Neutral, Plus or Minus

    zjslib

    0.1.4 • Public • Published

    zjslib...

    ...is a small (nearly spartan!) library of utilities providing an abstraction to the DOM layer (see Sprite), allowing you to separate the logic of your application from the HTML document. Additionally, the library provides an interface to easily clean up attached listeners / memory (see Disposable) as well as function prototypes that should work for both functional or object oriented programming patterns.

    Projects using this library :

    WebSID, RDBOHL...

    amongst others.

    requirements

    zjslib is written for node.js projects and uses CommonJS to resolve its dependencies. You can use a tool like Browserify to build the code for use in a webbrowser.

    installation

    You can get zjslib via NPM:

    npm install zjslib
    

    DOM

    Provides utilities for working with DOM contents, e.g. calculate positions, dimensions, etc.

    Disposable

    Provide an interface prototype that functions as the outline for any kind of Object that should have its own cleanup routine. A use case would be an Object that attaches a lot of listeners that need to be removed when the Object is to be dismissed, avoiding memory leaks.

    The prototype provides a "public method" :

    dispose();
    

    Which will invoke this "internal" method :

    disposeInternal();
    

    which should be overridden in your derived prototypes to include custom cleanup logic. The "dispose()"-method should not be overridden as it ensures that no subsequent calls to the same cleanup routine are made.

    Event

    A wrapper for an Event dispatched by a Sprite (see below). This wrapper provides a reference to the Sprite, as well as the DOM Element that first dispatched the Event (if the Event was a DOM event, such as mouse / touch events, etc.)

    EventDispatcher

    An Object that can register itself to listen to Events, as well as broadcast them. EventDispatcher is also Disposable and as such can instantly clean up its listeners when invoking the dispose()-method.

    Its methods are :

    addEventListener( aType, aCallback );
    

    listen to events of given type (String) aType and execute given (Function) aCallback when the Event is dispatched. Note that only ONE unique callback can be registered for each unique event type. If you wish to execute multiple callbacks for a single event wrap these in a single function, or consider changing your design pattern!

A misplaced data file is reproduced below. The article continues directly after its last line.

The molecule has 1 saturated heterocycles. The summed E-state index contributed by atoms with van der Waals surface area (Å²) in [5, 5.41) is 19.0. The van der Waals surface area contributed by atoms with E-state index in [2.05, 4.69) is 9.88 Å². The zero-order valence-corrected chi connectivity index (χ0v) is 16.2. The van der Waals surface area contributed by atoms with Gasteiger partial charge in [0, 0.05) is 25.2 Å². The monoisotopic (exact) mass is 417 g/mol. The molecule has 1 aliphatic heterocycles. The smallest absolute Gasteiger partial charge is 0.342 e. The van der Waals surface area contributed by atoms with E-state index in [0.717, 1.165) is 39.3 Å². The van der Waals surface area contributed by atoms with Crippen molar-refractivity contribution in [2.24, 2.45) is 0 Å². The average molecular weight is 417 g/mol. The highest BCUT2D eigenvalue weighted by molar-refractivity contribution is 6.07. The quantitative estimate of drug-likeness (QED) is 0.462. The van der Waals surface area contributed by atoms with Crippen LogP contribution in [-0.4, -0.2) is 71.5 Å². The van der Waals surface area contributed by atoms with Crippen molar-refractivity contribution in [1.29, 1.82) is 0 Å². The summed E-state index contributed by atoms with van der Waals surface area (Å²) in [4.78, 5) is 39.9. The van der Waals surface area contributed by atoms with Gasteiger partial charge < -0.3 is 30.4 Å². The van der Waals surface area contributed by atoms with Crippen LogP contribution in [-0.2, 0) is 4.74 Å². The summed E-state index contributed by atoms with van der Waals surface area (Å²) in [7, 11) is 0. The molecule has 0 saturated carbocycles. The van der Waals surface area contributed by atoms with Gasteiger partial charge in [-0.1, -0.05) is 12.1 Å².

removeEventListener( aType );
    

    removes the previously registered listener for an event with given type (String) aType.

    hasEventListener( aType );
    

    returns boolean true/false if a listener for given type (String) aType has been registered.

    dispatchEvent( aEvent );
    

    broadcast given (Event) aEvent to all listeners.

    EventHandler

    A wrapper Object that can listen to Events broadcast by different EventDispatchers / DOM Elements. EventHandler is also Disposable and can as such instantly clean up all registered listeners of all elements when invoking the dispose()-method. No need to detach individual callbacks from individual event types.

    Its methods are :

    addEventListener( aElement, aType, aCallback );
    

    listen to events of given type (String) aType, broadcast by given (Element|EventDispatcher) aElement and execute given (Function) aCallback when the Event is dispatched. Note that only ONE unique callback can be registered for each unique event type. If you wish to execute multiple callbacks for a single event wrap these in a single function, or consider changing your design pattern!

    removeEventListener( aElement, aType );
    

    removes the previously registered listener for an event with given type (String) aType from given (Element|EventDispatcher) aElement.

    hasEventListener( aElement, aType );
    

    returns boolean true/false if a listener for given type (String) aType has been registered onto given (Element|EventDispatcher) aElement.

    Inheritance

    A very simple namespace introducing OOP-style patterns in your applications, inspired by the Closure Library Authors work on the Google Closure library. It basically allows you to create a new "class" that "extends" another class (basically prototype inheritance).

    Its methods are :

    Inheritance.extend( subClass, superClass );
    

    indicating that given (Function) subClass should inherit the prototype of given (Function) superClass.

    Inheritance.super( classInstance, optMethodName, var_args... );
    

    executes a super call from given (Function) classInstance onto its parent prototype. (String) optMethodName describes the name of the function to invoke (must be undefined when calling super from a constructor). The remainder of the arguments are applied onto the prototype function.

    An example of creating a new derived Sprite "class" using Inheritance :

    var Sprite      = require( "zjslib" ).Sprite;
    var Inheritance = require( "zjslib" ).Inheritance;
    
    function SpriteExtension()
    {
        Inheritance.super( this, "div" );
    }
    
    Inheritance.extend( SpriteExtension, Sprite );
    

    Sprite